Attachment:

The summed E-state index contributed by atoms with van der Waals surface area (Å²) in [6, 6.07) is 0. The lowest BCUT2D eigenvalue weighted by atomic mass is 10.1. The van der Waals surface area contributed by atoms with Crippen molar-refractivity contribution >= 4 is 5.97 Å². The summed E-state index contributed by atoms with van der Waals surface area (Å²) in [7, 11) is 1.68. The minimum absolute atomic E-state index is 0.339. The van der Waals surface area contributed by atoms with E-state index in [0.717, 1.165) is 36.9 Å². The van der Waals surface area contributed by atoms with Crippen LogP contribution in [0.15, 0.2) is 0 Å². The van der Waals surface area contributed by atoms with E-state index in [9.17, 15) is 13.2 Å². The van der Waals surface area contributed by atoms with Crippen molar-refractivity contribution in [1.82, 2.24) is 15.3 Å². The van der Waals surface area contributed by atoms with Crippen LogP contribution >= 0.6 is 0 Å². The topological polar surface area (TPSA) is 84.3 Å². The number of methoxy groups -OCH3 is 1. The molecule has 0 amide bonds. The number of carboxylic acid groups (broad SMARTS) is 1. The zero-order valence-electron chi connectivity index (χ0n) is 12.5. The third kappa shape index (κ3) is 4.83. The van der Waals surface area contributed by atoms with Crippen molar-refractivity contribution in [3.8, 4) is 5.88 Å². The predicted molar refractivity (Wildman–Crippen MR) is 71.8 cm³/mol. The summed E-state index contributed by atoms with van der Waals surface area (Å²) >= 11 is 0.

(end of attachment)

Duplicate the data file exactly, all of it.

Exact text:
The summed E-state index contributed by atoms with van der Waals surface area (Å²) in [6, 6.07) is 0. The lowest BCUT2D eigenvalue weighted by atomic mass is 10.1. The van der Waals surface area contributed by atoms with Crippen molar-refractivity contribution >= 4 is 5.97 Å². The summed E-state index contributed by atoms with van der Waals surface area (Å²) in [7, 11) is 1.68. The minimum absolute atomic E-state index is 0.339. The van der Waals surface area contributed by atoms with E-state index in [0.717, 1.165) is 36.9 Å². The van der Waals surface area contributed by atoms with Crippen LogP contribution in [0.15, 0.2) is 0 Å². The van der Waals surface area contributed by atoms with E-state index in [9.17, 15) is 13.2 Å². The van der Waals surface area contributed by atoms with Crippen molar-refractivity contribution in [1.82, 2.24) is 15.3 Å². The van der Waals surface area contributed by atoms with Crippen LogP contribution >= 0.6 is 0 Å². The topological polar surface area (TPSA) is 84.3 Å². The number of methoxy groups -OCH3 is 1. The molecule has 0 amide bonds. The number of carboxylic acid groups (broad SMARTS) is 1. The zero-order valence-electron chi connectivity index (χ0n) is 12.5. The third kappa shape index (κ3) is 4.83. The van der Waals surface area contributed by atoms with Crippen molar-refractivity contribution in [3.8, 4) is 5.88 Å². The predicted molar refractivity (Wildman–Crippen MR) is 71.8 cm³/mol. The summed E-state index contributed by atoms with van der Waals surface area (Å²) >= 11 is 0.